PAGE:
Oxidation of Activated C-H Bonds.

PCC is of value in the allylic oxidation of compounds containing activated methylenes. 5,6-Dihydropyrans (eq 22)27 and 2,5-dihydrofurans (eqs 23 and 24) are oxidized to the corresponding lactones.28 The reaction is limited to cyclic benzylic and allylic ethers.

PCC is the reagent of choice in the allylic oxidation of D5-steroids to 7-keto derivatives. The reaction can be carried out using PCC in refluxing benzene or PCC in DMSO solution at 100 °C (eq 25).29 These solvents are claimed to be superior to dichloromethane, which must be used in large excess in this reaction.30

The capability of PCC to selectively perform allylic oxidation of methylene groups has frequently been utilized,31 as in the synthesis of a key intermediate related to the taxol ring A (eq 26).31b

In a similar fashion, the smooth oxidation of benzylic hydrocarbons to aryl ketones can be achieved by adding a powdered and homogenized mixture of PCC and Celite to a benzene solution of the substrates (eqs 27 and 28).32 The reaction has been successfully applied to a variety of compounds, such as 1,2,3,4-tetrahydrophenanthrene,33 12-methoxypodocarpa-8,11,13-triene,34 and biscyclophanes.35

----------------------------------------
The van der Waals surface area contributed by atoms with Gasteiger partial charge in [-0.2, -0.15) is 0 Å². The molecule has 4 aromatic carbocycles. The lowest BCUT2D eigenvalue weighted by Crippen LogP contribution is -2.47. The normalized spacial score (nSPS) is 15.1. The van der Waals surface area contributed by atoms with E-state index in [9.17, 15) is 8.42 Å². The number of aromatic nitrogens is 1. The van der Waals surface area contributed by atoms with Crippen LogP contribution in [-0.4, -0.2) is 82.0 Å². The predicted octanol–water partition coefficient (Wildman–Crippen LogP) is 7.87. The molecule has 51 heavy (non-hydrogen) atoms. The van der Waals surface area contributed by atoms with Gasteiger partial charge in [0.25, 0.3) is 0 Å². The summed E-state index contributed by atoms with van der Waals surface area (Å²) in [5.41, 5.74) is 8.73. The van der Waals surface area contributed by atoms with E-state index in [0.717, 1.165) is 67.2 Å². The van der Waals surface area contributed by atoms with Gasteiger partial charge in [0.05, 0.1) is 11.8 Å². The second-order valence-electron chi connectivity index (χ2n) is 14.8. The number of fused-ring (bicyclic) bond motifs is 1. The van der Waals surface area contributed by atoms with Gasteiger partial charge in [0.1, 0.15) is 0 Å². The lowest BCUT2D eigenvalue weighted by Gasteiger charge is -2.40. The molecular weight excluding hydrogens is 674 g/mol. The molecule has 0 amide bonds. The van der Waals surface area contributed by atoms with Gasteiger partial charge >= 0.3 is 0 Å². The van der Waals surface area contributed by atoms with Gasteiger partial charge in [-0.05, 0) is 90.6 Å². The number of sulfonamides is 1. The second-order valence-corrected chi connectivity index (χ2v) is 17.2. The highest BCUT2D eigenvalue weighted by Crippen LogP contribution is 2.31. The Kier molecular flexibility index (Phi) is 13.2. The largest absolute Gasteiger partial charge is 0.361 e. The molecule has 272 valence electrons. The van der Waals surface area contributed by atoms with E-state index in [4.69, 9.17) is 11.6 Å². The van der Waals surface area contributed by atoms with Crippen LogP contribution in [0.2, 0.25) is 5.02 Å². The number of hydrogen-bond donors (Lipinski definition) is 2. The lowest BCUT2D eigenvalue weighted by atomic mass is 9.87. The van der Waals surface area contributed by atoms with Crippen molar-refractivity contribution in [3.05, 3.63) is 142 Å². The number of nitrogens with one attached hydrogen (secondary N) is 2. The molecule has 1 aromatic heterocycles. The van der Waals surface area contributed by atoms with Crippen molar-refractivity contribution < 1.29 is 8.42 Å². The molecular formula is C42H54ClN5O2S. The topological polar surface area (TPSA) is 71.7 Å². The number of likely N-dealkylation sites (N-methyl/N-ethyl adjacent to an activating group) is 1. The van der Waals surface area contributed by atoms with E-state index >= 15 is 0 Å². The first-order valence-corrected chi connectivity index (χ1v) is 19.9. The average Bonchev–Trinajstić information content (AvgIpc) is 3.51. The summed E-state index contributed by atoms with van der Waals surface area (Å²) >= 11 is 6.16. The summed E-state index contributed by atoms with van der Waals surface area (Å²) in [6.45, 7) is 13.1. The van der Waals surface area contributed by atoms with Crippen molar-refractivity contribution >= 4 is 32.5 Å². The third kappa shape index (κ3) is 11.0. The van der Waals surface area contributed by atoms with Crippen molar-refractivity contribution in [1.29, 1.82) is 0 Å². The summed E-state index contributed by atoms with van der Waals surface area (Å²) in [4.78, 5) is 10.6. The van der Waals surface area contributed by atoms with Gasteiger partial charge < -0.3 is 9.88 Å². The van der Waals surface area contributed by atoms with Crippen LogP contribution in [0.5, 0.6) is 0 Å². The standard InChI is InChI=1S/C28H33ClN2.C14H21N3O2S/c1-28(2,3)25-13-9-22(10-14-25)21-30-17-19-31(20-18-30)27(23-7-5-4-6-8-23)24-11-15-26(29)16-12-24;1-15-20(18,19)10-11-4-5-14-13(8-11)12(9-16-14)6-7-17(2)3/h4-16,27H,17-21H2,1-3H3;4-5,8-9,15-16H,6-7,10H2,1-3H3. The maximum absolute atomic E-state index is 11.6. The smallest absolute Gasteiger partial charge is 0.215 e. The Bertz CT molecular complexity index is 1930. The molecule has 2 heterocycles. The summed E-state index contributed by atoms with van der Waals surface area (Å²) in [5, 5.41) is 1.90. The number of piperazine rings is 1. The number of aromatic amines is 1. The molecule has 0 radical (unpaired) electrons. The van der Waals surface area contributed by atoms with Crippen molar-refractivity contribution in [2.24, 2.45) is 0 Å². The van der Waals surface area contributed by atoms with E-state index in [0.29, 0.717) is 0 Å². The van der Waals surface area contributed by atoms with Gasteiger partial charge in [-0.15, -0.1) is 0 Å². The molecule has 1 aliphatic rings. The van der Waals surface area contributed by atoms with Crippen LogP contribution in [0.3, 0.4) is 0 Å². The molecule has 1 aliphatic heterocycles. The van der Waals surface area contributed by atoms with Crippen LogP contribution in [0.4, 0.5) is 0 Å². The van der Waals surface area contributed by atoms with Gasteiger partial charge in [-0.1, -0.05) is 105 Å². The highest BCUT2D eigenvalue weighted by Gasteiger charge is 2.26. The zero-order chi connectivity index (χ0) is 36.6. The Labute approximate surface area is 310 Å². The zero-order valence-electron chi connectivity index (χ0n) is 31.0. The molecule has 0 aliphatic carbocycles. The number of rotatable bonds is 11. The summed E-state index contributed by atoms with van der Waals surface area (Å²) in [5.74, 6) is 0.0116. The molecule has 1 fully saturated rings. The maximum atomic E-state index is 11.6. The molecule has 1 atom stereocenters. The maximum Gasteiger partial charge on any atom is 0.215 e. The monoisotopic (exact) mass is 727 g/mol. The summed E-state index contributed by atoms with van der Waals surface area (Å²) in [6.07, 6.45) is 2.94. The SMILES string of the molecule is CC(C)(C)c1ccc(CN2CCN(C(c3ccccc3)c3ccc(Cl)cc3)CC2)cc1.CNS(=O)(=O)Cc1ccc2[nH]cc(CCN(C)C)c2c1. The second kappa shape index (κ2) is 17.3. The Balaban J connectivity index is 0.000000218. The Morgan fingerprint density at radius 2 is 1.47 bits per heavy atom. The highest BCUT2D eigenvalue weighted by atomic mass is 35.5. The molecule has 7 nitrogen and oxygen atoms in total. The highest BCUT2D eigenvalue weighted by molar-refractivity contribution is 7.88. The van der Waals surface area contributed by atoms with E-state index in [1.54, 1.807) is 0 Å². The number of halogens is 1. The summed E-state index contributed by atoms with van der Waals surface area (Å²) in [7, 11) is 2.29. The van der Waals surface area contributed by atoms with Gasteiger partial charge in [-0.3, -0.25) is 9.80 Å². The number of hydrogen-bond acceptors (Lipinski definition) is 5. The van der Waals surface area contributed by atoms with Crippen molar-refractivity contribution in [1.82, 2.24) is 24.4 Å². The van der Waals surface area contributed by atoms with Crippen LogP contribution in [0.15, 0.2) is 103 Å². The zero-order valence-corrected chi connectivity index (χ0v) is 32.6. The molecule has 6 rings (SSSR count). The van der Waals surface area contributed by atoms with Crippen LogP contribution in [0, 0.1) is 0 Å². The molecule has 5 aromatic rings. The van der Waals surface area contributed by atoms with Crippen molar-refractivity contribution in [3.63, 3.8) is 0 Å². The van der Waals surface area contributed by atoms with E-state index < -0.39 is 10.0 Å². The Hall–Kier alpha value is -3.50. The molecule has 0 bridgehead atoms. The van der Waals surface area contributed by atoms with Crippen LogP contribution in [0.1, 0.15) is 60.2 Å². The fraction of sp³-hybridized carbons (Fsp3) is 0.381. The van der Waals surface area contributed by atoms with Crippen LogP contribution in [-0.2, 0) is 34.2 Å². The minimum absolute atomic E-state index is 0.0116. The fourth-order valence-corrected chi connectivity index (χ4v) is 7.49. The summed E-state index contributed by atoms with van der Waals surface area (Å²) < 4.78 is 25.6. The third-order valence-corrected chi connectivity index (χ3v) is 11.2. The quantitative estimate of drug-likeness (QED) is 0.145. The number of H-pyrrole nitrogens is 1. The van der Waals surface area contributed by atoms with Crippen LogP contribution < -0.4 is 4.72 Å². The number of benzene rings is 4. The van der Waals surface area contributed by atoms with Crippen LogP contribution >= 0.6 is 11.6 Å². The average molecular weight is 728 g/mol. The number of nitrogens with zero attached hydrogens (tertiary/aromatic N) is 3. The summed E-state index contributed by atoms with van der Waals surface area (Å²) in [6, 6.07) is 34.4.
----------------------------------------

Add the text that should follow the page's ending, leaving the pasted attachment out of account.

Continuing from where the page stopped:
The transformation of activated methylene groups to ketones shows particular applicability to the conversion of benzyl alkyl ketones to the corresponding 1,2-diketones in high yields (eq 29).28 Since the starting materials appear to be sensitive to the acidic PCC, anhydrous pyridine must be added to the reaction. This oxidation fails with dialkyl ketones.28

PCC is able to oxidize cyclic 1,4-dienes to dienones (eq 30).36 PCC does not effect oxidation of isolated double bonds, or of more reactive systems such as diphenylmethane or allylbenzene. Complementary selectivity (1:3) is achieved with the Collins reagent.

Phenyloxiranes can undergo a one step C-C bond cleavage to carbonyl compounds by reaction with PCC and molecular sieves (52-75%) (eq 31).37 The presence of a phenyl group seems to be essential for efficient C-C cleavage. Under similar conditions, alkyl-substituted oxiranes are prevalently converted into a-hydroxy ketones (eq 32).